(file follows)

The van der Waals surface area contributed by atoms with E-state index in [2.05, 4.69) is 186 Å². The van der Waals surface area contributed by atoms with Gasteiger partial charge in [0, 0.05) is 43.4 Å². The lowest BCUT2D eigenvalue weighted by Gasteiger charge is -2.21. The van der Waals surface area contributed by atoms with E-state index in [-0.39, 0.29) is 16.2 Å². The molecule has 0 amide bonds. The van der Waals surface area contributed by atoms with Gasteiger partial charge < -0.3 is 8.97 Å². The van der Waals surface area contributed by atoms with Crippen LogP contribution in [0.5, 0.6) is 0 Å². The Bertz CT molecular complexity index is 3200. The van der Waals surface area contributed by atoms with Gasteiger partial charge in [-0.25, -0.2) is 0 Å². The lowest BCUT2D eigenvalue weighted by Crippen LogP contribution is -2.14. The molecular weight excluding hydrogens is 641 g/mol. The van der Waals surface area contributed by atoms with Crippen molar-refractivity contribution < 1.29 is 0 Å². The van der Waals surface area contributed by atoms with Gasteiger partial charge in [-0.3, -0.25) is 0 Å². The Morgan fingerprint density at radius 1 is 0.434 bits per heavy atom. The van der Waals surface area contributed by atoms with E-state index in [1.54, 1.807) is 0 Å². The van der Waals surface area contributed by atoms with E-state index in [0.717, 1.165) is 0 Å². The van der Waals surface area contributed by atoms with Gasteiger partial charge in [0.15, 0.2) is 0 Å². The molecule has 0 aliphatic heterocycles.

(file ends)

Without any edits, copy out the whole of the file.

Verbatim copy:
The van der Waals surface area contributed by atoms with E-state index in [2.05, 4.69) is 186 Å². The van der Waals surface area contributed by atoms with Gasteiger partial charge in [0, 0.05) is 43.4 Å². The lowest BCUT2D eigenvalue weighted by Gasteiger charge is -2.21. The van der Waals surface area contributed by atoms with E-state index in [-0.39, 0.29) is 16.2 Å². The molecule has 0 amide bonds. The van der Waals surface area contributed by atoms with Gasteiger partial charge < -0.3 is 8.97 Å². The van der Waals surface area contributed by atoms with Crippen LogP contribution in [0.5, 0.6) is 0 Å². The Bertz CT molecular complexity index is 3200. The van der Waals surface area contributed by atoms with Gasteiger partial charge in [-0.25, -0.2) is 0 Å². The lowest BCUT2D eigenvalue weighted by Crippen LogP contribution is -2.14. The molecular weight excluding hydrogens is 641 g/mol. The van der Waals surface area contributed by atoms with Crippen molar-refractivity contribution < 1.29 is 0 Å². The van der Waals surface area contributed by atoms with Gasteiger partial charge in [-0.3, -0.25) is 0 Å². The Morgan fingerprint density at radius 1 is 0.434 bits per heavy atom. The van der Waals surface area contributed by atoms with E-state index in [1.54, 1.807) is 0 Å². The van der Waals surface area contributed by atoms with E-state index in [0.717, 1.165) is 0 Å². The van der Waals surface area contributed by atoms with Gasteiger partial charge in [0.15, 0.2) is 0 Å². The molecule has 0 aliphatic heterocycles.